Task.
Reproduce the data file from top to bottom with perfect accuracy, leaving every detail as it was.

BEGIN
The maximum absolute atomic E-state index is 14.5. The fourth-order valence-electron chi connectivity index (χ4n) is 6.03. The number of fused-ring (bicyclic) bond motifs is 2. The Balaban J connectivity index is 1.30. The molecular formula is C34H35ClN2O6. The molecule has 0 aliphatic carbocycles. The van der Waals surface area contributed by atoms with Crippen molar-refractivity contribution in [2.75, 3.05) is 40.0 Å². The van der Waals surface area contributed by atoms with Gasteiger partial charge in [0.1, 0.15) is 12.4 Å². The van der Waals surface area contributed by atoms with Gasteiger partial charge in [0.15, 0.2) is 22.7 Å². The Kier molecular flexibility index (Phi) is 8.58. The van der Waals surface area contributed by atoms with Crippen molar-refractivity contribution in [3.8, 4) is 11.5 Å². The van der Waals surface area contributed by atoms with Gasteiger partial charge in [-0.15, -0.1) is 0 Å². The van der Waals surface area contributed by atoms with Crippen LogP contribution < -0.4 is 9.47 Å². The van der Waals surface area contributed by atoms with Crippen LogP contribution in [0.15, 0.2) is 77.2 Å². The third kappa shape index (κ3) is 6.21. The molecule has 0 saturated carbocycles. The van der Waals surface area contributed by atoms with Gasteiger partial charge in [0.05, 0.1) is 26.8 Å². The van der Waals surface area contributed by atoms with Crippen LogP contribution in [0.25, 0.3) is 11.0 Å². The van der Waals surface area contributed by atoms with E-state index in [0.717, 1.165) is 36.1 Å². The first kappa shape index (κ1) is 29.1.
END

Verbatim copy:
The maximum absolute atomic E-state index is 14.5. The fourth-order valence-electron chi connectivity index (χ4n) is 6.03. The number of fused-ring (bicyclic) bond motifs is 2. The Balaban J connectivity index is 1.30. The molecular formula is C34H35ClN2O6. The molecule has 0 aliphatic carbocycles. The van der Waals surface area contributed by atoms with Crippen molar-refractivity contribution in [2.75, 3.05) is 40.0 Å². The van der Waals surface area contributed by atoms with Gasteiger partial charge in [0.1, 0.15) is 12.4 Å². The van der Waals surface area contributed by atoms with Gasteiger partial charge in [0.15, 0.2) is 22.7 Å². The Kier molecular flexibility index (Phi) is 8.58. The van der Waals surface area contributed by atoms with Crippen molar-refractivity contribution in [3.8, 4) is 11.5 Å². The van der Waals surface area contributed by atoms with Gasteiger partial charge in [-0.15, -0.1) is 0 Å². The van der Waals surface area contributed by atoms with Crippen LogP contribution < -0.4 is 9.47 Å². The van der Waals surface area contributed by atoms with Crippen LogP contribution in [0.15, 0.2) is 77.2 Å². The third kappa shape index (κ3) is 6.21. The molecule has 0 saturated carbocycles. The van der Waals surface area contributed by atoms with Gasteiger partial charge in [0.05, 0.1) is 26.8 Å². The van der Waals surface area contributed by atoms with Crippen LogP contribution in [0.25, 0.3) is 11.0 Å². The van der Waals surface area contributed by atoms with E-state index in [0.717, 1.165) is 36.1 Å². The first kappa shape index (κ1) is 29.1.